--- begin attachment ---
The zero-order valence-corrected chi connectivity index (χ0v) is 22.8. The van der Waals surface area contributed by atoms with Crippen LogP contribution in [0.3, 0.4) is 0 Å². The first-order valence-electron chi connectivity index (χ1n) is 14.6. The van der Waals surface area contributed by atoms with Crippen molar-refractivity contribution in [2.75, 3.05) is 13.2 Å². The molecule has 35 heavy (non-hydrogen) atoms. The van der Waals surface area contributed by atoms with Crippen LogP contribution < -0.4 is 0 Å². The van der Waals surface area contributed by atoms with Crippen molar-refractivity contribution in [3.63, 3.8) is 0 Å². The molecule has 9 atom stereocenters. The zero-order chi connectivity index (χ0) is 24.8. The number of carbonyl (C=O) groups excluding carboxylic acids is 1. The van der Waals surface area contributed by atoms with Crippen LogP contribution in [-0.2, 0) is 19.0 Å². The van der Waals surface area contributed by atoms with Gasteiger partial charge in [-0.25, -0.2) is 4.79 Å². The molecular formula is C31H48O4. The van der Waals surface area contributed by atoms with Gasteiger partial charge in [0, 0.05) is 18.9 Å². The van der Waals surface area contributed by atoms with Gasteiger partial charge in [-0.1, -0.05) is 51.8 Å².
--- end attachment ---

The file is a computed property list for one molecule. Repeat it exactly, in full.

The zero-order valence-corrected chi connectivity index (χ0v) is 22.8. The van der Waals surface area contributed by atoms with Crippen LogP contribution in [0.3, 0.4) is 0 Å². The first-order valence-electron chi connectivity index (χ1n) is 14.6. The van der Waals surface area contributed by atoms with Crippen molar-refractivity contribution in [2.75, 3.05) is 13.2 Å². The molecule has 35 heavy (non-hydrogen) atoms. The van der Waals surface area contributed by atoms with Crippen LogP contribution < -0.4 is 0 Å². The van der Waals surface area contributed by atoms with Crippen molar-refractivity contribution in [3.63, 3.8) is 0 Å². The molecule has 9 atom stereocenters. The zero-order chi connectivity index (χ0) is 24.8. The number of carbonyl (C=O) groups excluding carboxylic acids is 1. The van der Waals surface area contributed by atoms with Crippen LogP contribution in [-0.2, 0) is 19.0 Å². The van der Waals surface area contributed by atoms with Gasteiger partial charge in [-0.25, -0.2) is 4.79 Å². The molecular formula is C31H48O4. The van der Waals surface area contributed by atoms with Gasteiger partial charge in [0, 0.05) is 18.9 Å². The van der Waals surface area contributed by atoms with Gasteiger partial charge in [-0.1, -0.05) is 51.8 Å².